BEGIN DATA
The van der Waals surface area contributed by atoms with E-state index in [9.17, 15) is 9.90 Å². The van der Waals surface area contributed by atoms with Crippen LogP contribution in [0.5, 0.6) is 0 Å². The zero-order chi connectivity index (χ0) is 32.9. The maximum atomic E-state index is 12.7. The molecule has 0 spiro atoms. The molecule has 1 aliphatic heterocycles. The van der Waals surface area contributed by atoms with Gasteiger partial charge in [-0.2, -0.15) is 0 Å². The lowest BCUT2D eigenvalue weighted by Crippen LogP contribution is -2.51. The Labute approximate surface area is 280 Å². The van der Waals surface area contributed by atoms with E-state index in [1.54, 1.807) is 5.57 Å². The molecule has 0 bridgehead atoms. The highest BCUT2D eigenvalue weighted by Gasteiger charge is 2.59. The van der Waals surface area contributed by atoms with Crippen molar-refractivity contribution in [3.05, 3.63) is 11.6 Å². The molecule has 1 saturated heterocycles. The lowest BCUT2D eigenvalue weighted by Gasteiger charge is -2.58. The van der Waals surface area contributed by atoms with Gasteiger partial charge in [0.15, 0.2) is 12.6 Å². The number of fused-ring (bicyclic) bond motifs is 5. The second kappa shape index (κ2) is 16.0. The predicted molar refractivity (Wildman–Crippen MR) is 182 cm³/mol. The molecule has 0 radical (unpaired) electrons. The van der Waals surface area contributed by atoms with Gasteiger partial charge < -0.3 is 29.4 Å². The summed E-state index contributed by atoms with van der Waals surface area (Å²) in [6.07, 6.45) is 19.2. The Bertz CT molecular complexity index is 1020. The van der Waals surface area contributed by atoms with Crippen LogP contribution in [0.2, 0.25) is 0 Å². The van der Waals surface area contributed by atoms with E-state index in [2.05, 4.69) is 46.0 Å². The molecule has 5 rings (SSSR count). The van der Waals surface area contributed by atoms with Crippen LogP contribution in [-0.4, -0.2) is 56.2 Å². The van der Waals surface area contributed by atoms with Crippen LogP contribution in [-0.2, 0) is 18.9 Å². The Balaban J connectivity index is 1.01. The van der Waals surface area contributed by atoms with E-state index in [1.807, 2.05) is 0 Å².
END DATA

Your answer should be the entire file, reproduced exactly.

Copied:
The van der Waals surface area contributed by atoms with E-state index in [9.17, 15) is 9.90 Å². The van der Waals surface area contributed by atoms with Crippen LogP contribution in [0.5, 0.6) is 0 Å². The zero-order chi connectivity index (χ0) is 32.9. The maximum atomic E-state index is 12.7. The molecule has 0 spiro atoms. The molecule has 1 aliphatic heterocycles. The van der Waals surface area contributed by atoms with Gasteiger partial charge in [-0.2, -0.15) is 0 Å². The lowest BCUT2D eigenvalue weighted by Crippen LogP contribution is -2.51. The Labute approximate surface area is 280 Å². The van der Waals surface area contributed by atoms with E-state index in [1.54, 1.807) is 5.57 Å². The molecule has 0 bridgehead atoms. The highest BCUT2D eigenvalue weighted by Gasteiger charge is 2.59. The van der Waals surface area contributed by atoms with Crippen molar-refractivity contribution in [3.05, 3.63) is 11.6 Å². The molecule has 1 saturated heterocycles. The lowest BCUT2D eigenvalue weighted by Gasteiger charge is -2.58. The van der Waals surface area contributed by atoms with Gasteiger partial charge in [0.15, 0.2) is 12.6 Å². The number of fused-ring (bicyclic) bond motifs is 5. The second kappa shape index (κ2) is 16.0. The predicted molar refractivity (Wildman–Crippen MR) is 182 cm³/mol. The molecule has 0 radical (unpaired) electrons. The van der Waals surface area contributed by atoms with Gasteiger partial charge < -0.3 is 29.4 Å². The summed E-state index contributed by atoms with van der Waals surface area (Å²) in [6.07, 6.45) is 19.2. The Bertz CT molecular complexity index is 1020. The van der Waals surface area contributed by atoms with Crippen LogP contribution in [0.2, 0.25) is 0 Å². The van der Waals surface area contributed by atoms with E-state index in [2.05, 4.69) is 46.0 Å². The molecule has 5 rings (SSSR count). The van der Waals surface area contributed by atoms with Crippen LogP contribution in [-0.4, -0.2) is 56.2 Å². The van der Waals surface area contributed by atoms with Crippen LogP contribution in [-0.2, 0) is 18.9 Å². The Balaban J connectivity index is 1.01. The van der Waals surface area contributed by atoms with E-state index in [1.807, 2.05) is 0 Å².